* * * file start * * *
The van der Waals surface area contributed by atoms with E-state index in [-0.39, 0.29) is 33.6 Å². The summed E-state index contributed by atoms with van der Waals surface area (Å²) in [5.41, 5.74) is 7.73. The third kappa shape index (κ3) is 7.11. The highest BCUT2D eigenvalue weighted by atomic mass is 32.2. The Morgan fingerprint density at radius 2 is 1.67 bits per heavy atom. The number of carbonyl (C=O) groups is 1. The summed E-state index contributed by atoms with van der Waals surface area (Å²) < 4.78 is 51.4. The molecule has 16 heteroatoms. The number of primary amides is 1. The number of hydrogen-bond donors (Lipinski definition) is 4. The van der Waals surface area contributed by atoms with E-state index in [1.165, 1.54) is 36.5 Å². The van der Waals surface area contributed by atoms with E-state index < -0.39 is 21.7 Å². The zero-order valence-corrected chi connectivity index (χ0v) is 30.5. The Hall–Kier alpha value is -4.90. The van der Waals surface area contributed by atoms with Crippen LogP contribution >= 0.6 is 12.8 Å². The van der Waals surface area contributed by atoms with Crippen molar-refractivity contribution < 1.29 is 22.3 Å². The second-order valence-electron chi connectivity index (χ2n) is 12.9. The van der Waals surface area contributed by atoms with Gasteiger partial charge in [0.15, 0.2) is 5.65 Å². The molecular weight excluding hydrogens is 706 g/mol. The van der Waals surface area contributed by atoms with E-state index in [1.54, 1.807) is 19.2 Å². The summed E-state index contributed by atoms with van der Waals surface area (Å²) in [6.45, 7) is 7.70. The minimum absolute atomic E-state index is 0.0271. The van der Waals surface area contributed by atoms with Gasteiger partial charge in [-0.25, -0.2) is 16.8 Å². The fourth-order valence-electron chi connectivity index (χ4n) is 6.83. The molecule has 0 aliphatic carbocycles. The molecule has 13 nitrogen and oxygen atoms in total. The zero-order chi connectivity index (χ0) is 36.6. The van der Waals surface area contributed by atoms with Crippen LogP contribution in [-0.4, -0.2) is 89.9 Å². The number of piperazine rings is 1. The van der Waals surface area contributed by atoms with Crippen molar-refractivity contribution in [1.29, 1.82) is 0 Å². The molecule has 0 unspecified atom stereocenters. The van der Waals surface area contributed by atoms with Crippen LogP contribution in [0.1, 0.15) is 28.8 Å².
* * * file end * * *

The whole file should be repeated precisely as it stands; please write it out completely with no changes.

The van der Waals surface area contributed by atoms with E-state index in [-0.39, 0.29) is 33.6 Å². The summed E-state index contributed by atoms with van der Waals surface area (Å²) in [5.41, 5.74) is 7.73. The third kappa shape index (κ3) is 7.11. The highest BCUT2D eigenvalue weighted by atomic mass is 32.2. The Morgan fingerprint density at radius 2 is 1.67 bits per heavy atom. The number of carbonyl (C=O) groups is 1. The summed E-state index contributed by atoms with van der Waals surface area (Å²) < 4.78 is 51.4. The molecule has 16 heteroatoms. The number of primary amides is 1. The number of hydrogen-bond donors (Lipinski definition) is 4. The van der Waals surface area contributed by atoms with E-state index in [1.165, 1.54) is 36.5 Å². The van der Waals surface area contributed by atoms with E-state index < -0.39 is 21.7 Å². The zero-order valence-corrected chi connectivity index (χ0v) is 30.5. The Hall–Kier alpha value is -4.90. The van der Waals surface area contributed by atoms with Crippen LogP contribution >= 0.6 is 12.8 Å². The van der Waals surface area contributed by atoms with Crippen molar-refractivity contribution < 1.29 is 22.3 Å². The second-order valence-electron chi connectivity index (χ2n) is 12.9. The van der Waals surface area contributed by atoms with Gasteiger partial charge in [0.15, 0.2) is 5.65 Å². The molecular weight excluding hydrogens is 706 g/mol. The van der Waals surface area contributed by atoms with E-state index in [1.54, 1.807) is 19.2 Å². The summed E-state index contributed by atoms with van der Waals surface area (Å²) in [6.45, 7) is 7.70. The minimum absolute atomic E-state index is 0.0271. The van der Waals surface area contributed by atoms with Gasteiger partial charge in [-0.25, -0.2) is 16.8 Å². The fourth-order valence-electron chi connectivity index (χ4n) is 6.83. The molecule has 0 aliphatic carbocycles. The molecule has 13 nitrogen and oxygen atoms in total. The zero-order chi connectivity index (χ0) is 36.6. The van der Waals surface area contributed by atoms with Crippen LogP contribution in [-0.4, -0.2) is 89.9 Å². The number of piperazine rings is 1. The van der Waals surface area contributed by atoms with Crippen molar-refractivity contribution in [1.29, 1.82) is 0 Å². The molecule has 0 unspecified atom stereocenters. The van der Waals surface area contributed by atoms with Crippen LogP contribution in [0.1, 0.15) is 28.8 Å².